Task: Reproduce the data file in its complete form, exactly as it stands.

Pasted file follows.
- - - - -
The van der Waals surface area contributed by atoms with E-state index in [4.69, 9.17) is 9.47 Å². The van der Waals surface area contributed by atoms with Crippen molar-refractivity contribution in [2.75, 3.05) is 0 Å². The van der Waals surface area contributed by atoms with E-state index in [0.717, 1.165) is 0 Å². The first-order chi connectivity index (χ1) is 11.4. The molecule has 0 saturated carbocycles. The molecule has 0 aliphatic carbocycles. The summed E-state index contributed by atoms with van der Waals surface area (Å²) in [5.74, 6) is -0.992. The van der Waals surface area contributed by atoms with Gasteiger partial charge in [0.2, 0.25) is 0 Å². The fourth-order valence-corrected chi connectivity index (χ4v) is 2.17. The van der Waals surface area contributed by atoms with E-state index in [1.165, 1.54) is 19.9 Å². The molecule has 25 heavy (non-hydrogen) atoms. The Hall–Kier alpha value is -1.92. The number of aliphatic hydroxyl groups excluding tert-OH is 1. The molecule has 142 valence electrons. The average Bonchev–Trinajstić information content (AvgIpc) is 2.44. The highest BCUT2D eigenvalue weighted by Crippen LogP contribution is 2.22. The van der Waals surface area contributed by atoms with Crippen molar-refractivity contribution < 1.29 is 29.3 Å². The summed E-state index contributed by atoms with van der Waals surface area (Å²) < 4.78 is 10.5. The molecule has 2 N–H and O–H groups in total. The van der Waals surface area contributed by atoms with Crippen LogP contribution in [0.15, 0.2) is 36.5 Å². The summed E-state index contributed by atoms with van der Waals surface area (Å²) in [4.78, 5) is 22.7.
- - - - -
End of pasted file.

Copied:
The van der Waals surface area contributed by atoms with E-state index in [4.69, 9.17) is 9.47 Å². The van der Waals surface area contributed by atoms with Crippen molar-refractivity contribution in [2.75, 3.05) is 0 Å². The van der Waals surface area contributed by atoms with E-state index in [0.717, 1.165) is 0 Å². The first-order chi connectivity index (χ1) is 11.4. The molecule has 0 saturated carbocycles. The molecule has 0 aliphatic carbocycles. The summed E-state index contributed by atoms with van der Waals surface area (Å²) in [5.74, 6) is -0.992. The van der Waals surface area contributed by atoms with Gasteiger partial charge in [0.2, 0.25) is 0 Å². The fourth-order valence-corrected chi connectivity index (χ4v) is 2.17. The van der Waals surface area contributed by atoms with E-state index in [1.165, 1.54) is 19.9 Å². The molecule has 25 heavy (non-hydrogen) atoms. The Hall–Kier alpha value is -1.92. The number of aliphatic hydroxyl groups excluding tert-OH is 1. The molecule has 142 valence electrons. The average Bonchev–Trinajstić information content (AvgIpc) is 2.44. The highest BCUT2D eigenvalue weighted by Crippen LogP contribution is 2.22. The van der Waals surface area contributed by atoms with Crippen molar-refractivity contribution < 1.29 is 29.3 Å². The summed E-state index contributed by atoms with van der Waals surface area (Å²) < 4.78 is 10.5. The molecule has 2 N–H and O–H groups in total. The van der Waals surface area contributed by atoms with Crippen LogP contribution in [0.15, 0.2) is 36.5 Å². The summed E-state index contributed by atoms with van der Waals surface area (Å²) in [4.78, 5) is 22.7.